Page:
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Archive for December, 2017

A gem awaits those that trample these hidden meadows above Wakasa village in western Fukui Prefecture.

The summit plateau is carpeted in a golden shag of grasslands stretching along the ridge for several kilometers, the perfect place for nature photographers to capture hikers strolling along the park-like promenade.

Unobstructed vistas of the mountains of northern Kyoto Prefecture dominate the southwestern horizon, while the quintet of freshwater lakes near Sekumi Bay sit idle by the seaside like a group of discarded Rorschach inkblots.

The photo chosen for the calendar came out a bit underexposed, likely due to the diffused late afternoon light and a bit of an oversight with my computer monitor: a lot of images appear fine on the computer screen but come out differently in printed form.

This darkened quality, however, does give a mysterious air akin to an overcast day that dominates the weather patterns over the Hokuriku region this time of year.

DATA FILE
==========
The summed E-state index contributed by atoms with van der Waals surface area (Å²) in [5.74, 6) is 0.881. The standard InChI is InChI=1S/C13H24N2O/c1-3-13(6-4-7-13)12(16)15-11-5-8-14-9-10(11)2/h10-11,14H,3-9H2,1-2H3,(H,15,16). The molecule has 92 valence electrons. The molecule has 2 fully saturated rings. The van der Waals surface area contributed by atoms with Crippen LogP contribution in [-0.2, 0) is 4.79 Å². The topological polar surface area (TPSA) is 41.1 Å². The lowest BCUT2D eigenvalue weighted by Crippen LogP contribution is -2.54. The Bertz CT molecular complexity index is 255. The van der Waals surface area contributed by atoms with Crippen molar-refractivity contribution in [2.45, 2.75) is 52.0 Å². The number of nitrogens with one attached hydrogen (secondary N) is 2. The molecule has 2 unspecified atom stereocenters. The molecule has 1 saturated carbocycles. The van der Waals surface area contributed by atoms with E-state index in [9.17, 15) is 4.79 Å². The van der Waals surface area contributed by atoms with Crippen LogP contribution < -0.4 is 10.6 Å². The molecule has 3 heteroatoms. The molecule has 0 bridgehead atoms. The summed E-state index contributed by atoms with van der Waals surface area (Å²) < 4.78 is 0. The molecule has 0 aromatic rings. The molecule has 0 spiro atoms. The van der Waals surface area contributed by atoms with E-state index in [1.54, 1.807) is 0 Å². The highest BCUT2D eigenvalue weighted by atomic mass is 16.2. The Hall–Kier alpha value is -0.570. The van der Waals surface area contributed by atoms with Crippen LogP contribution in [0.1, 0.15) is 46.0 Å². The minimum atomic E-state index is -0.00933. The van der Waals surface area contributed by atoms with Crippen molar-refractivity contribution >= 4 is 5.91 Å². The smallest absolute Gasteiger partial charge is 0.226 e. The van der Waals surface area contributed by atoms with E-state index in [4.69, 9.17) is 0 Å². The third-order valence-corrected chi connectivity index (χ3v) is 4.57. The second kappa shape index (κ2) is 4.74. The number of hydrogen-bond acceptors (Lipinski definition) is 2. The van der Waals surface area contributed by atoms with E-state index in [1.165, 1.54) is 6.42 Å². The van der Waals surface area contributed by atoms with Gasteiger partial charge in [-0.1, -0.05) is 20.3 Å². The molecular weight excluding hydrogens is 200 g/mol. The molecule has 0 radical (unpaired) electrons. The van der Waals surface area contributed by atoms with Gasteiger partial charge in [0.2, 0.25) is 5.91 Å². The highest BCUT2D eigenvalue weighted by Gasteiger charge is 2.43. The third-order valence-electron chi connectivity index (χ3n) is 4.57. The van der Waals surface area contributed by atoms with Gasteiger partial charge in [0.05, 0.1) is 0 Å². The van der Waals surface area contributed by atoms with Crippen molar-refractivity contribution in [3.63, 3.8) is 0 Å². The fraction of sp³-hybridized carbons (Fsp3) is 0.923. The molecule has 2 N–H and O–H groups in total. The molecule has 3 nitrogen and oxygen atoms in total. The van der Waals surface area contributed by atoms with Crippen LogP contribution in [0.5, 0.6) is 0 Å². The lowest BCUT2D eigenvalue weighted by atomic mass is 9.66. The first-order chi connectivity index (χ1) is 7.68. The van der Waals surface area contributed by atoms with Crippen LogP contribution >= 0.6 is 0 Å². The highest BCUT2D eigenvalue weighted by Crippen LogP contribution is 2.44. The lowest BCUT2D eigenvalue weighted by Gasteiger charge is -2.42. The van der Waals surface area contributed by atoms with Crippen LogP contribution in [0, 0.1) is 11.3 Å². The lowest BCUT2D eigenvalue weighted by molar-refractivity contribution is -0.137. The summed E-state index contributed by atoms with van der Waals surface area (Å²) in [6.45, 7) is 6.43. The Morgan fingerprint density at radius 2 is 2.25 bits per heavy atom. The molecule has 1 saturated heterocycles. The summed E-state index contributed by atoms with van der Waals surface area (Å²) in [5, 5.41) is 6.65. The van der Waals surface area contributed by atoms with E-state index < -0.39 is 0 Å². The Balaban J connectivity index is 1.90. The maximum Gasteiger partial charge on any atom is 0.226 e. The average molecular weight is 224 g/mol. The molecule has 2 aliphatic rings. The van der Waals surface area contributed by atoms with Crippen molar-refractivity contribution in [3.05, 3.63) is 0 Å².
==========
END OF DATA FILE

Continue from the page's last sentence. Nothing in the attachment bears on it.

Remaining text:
In terms of origins of the mountain’s name, one theory is that the wood used to build Sanjūsangen temple in Kyoto was taken from trees felled on these very slopes. Since the temple was built in the 12th century, it is quite impossible to bear truth to such theories, but the strand of virgin beech trees lining the upper slopes below the ridge provide a glimpse of what the ancient forests used to look like until the invasion of the cedar kings.

The hike to the summit takes a couple of hours, with relatively easy access by car from Kyoto city. On an exceptionally clear day, Hakusan would be clearly visible on the horizon if not for Mt. Sanjo cutting off the vistas to the east.

In order to provide full disclosure, it must be noted that the images captured here were taken on a chilly day in mid-April, where the scenery still retains the bleak hues of winter. Caught off guard by the sudden drop in temperatures, the three of us raced off the summit in search of the warmer comforts of the sakura-draped foothills below.

 

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